How to Sleep Better at Night in Retirement

Retirees have many financial worries. Here’s how to ease your mind.

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Retirees have plenty of money worries that could be keeping them awake at night. Some people wonder whether their fixed income will keep up with rising costs, while others are concerned that they will spend down their savings too quickly. Here are some financial strategies that could help you sleep a little better at night.

[See 10 Essential Sources of Retirement Income.]

Buy a broad market index fund. There are many good reasons to buy an index fund that tracks the S&P 500, but one of the best reasons is because investing in an index fund represents a relatively care free way of owning stocks for the long term. Unlike individual stocks, buying a broad market index fund is a way to bet that the economy will grow over the long term, a much safer bet.

Cut your expenses. The less you need to spend on a monthly basis, the less you need to save for retirement. Our society is used to thinking that making another purchase will improve our quality of life, but this is not necessarily true. Frugal living doesn’t have to be a sacrifice. Cutting back on your expenses means you will be better able to save and that your savings will last longer in retirement.

Have a plan. Accumulating a significant nest egg is only the first step toward a secure retirement. You need to develop a strategy for spending your savings that allows you to meet all your expenses without running out of money too soon. Sit down and come up with a retirement budget and seek professional advice if you need it.

[See 6 Reasons to Tone Down Your Inflation Worries.]

Buy individual bonds. When selecting a bond fund you have to pick the right fund manager as well as figure out the performance of bond prices during the time that you own the investments. But you can eliminate some of the uncertainty by buying individual bonds instead. With individual bonds, you know the terms ahead of time, such as the maturity date, frequency of coupon payments, and the yield you will get. And by diversifying your bond holdings you can minimize the impact of a potential default.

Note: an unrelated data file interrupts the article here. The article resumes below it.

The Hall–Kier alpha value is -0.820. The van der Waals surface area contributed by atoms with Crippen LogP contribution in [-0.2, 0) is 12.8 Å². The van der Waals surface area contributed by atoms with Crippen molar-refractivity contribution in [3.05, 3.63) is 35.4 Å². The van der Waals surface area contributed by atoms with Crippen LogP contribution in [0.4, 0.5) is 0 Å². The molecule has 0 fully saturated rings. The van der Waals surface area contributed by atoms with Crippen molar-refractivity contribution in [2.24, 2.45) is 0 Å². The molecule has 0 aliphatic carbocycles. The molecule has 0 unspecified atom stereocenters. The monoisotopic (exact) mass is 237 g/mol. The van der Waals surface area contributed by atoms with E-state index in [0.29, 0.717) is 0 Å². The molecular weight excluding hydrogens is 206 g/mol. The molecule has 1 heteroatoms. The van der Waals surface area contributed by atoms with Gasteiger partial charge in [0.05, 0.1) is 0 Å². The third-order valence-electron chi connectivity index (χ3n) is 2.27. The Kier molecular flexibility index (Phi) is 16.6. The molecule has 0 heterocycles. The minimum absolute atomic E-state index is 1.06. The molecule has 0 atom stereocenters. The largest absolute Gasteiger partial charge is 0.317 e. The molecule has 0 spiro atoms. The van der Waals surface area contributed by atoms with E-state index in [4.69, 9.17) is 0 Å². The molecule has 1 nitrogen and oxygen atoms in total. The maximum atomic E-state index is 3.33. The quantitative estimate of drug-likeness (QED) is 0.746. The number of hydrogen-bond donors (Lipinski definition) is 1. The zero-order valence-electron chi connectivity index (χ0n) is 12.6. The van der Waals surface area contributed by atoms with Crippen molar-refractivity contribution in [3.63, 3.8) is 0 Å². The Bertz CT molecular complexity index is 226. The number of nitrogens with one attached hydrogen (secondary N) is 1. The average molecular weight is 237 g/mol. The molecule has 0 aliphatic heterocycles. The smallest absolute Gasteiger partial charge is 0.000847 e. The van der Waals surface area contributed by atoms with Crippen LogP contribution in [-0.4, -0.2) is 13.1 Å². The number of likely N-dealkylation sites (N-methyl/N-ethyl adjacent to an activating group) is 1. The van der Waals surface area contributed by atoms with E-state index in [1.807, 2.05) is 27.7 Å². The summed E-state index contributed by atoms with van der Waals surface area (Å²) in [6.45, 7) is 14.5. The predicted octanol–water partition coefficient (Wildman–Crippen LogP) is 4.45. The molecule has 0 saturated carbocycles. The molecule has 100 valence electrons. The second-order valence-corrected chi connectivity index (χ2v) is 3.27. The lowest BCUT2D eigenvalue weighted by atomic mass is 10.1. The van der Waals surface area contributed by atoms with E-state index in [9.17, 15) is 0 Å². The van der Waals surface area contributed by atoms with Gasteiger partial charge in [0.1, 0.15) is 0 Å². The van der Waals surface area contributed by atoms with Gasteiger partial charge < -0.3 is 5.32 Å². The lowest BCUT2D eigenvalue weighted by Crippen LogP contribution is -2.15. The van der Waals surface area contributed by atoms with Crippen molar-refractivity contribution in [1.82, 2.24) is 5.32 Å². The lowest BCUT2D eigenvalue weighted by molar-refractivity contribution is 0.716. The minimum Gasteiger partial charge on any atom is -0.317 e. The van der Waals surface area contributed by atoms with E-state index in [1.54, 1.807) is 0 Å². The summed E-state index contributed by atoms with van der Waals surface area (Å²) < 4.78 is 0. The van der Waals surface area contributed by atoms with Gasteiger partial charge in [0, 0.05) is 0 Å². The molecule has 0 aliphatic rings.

Diversify. Don't limit your diversification efforts to your investments. Having diversified streams of income, multiple ways to access short-term money, and a vast array of skills at your disposal can all help you weather any sudden expense in your retirement years.

Consider an annuity. Getting a guaranteed monthly check for the rest of your life is a great way to increase your retirement security. Sometimes these insurance products can be expensive. But there's a certain level of comfort in knowing that you will always get a steady stream of payments no matter how long you live.

[See 8 Last-Minute Ways to Stretch Your Nest Egg.]

Write a will. Make sure your left over retirement savings is distributed to who you want it to go to. With a will and the help of an estate planner, there will be no ambiguities for you and your heirs, which will help reduce family conflicts now and in the future.

Keep an emergency fund. Having an account where you keep enough money for a few months of your expenses isn't only for those who have a job where they could be laid off. When you have a sizable chunk of money set aside for short-term expenses, you can avoid withdraws from your nest egg at inopportune times.

David Ning runs MoneyNing, a personal finance site aimed at helping others change their habits for a better financial future. He suggests that everyone to sign up for an online savings account to get more out of our hard earned money.